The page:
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The Chipmunk Song (Christmas Don’t Be Late)

“The Chipmunk Song (Christmas Don’t Be Late)” is a novelty Christmas song written by Ross Bagdasarian, Sr. (a.k.a. David Seville) in 1958. Although it was written and sung by Bagdasarian (in the form of a high-pitched chipmunk voice), the singing credits are given to The Chipmunks, a fictitious singing group consisting of three chipmunks by the names of Alvin, Simon and Theodore. The song won three Grammy Awards in 1958: Best Comedy Performance, Best Children’s Recording, and Best Engineered Record (non-classical).[1]

In the song, David asks the Chipmunks if they are ready to sing the song. Both Simon and Theodore answer yes, but Alvin hesitates, causing David to yell, “ALVIN!!!” Alvin replies, “OKAY!” After the first chorus is sung, in which Alvin mentions wanting to have a hula hoop, an instrumental break is heard, and David tells the Chipmunks to get ready to sing the last half of the chorus, and compliments both Simon and Theodore for singing well. However, David tells Alvin that he sang a little flat. The Chipmunks sing the last half of the song (Alvin still wanting a hula hoop). At the end, David compliments the chipmunks for their singing. However, when the chipmunks want to sing the song again, David objects, telling them not to overdo it. An argument ensues between the Chipmunks and David as the song fades out.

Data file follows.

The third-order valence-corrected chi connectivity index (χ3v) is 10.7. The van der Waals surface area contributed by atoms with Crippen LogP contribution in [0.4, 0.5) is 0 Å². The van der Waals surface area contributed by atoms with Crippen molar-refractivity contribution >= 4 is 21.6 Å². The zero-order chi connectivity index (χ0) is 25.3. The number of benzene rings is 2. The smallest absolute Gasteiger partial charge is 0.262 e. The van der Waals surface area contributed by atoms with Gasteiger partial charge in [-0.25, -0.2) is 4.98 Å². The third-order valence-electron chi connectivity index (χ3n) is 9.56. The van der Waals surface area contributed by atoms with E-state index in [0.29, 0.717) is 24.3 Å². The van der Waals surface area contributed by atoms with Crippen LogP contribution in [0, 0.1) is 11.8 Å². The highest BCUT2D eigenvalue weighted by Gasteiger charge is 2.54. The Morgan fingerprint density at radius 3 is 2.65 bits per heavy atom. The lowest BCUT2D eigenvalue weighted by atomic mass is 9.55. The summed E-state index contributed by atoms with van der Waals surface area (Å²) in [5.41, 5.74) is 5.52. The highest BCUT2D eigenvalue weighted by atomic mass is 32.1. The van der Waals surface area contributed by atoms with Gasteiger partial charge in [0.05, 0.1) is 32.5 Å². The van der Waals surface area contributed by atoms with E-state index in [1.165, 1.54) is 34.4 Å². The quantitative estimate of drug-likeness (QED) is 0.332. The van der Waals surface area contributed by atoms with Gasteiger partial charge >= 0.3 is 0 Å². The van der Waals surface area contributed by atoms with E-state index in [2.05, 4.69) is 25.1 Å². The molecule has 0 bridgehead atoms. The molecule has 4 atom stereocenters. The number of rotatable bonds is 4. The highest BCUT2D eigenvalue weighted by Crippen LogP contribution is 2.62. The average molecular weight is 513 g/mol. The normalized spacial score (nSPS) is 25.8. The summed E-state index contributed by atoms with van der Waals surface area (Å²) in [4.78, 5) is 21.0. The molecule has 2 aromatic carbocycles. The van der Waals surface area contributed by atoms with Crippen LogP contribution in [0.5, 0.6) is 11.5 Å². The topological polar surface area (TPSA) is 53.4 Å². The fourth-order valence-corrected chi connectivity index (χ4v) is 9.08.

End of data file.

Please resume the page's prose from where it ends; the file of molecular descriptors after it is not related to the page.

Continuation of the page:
To Know Him Is to Love Him

“To Know Him Is to Love Him” is a song written by Phil Spector, inspired by words on his father’s tombstone, “To Know Him Was To Love Him.”[3] It was first recorded by the only vocal group of which he was a member,[2] the Teddy Bears. Their recording spent 3 weeks at No. 1 on the Billboard Hot 100 singles chart in 1958,[4] while reaching No. 2 on UK’s New Musical Express chart.[5] Peter & Gordon and Bobby Vinton later had hits with the song, with its title and lyrics changed to “To Know You Is to Love You”. In 1987, the song was resurrected by Dolly Parton, Linda Ronstadt and Emmylou Harris, whose Trio recording topped the U.S. country singles charts. The song is in 12/8 time.

Tom Dooley (song)

“Tom Dooley” is an old North Carolina folk song based on the 1866 murder of a woman named Laura Foster in Wilkes County, North Carolina, allegedly by Tom Dula. The song is best known today because of a hit version recorded in 1958 by The Kingston Trio. This version was a multi-format hit, which reached #1 in Billboard and the Billboard R&B listing, and appeared in the Cashbox Country Music Top 20. It fits within the wider genre of Appalachian “sweetheart murder ballads”.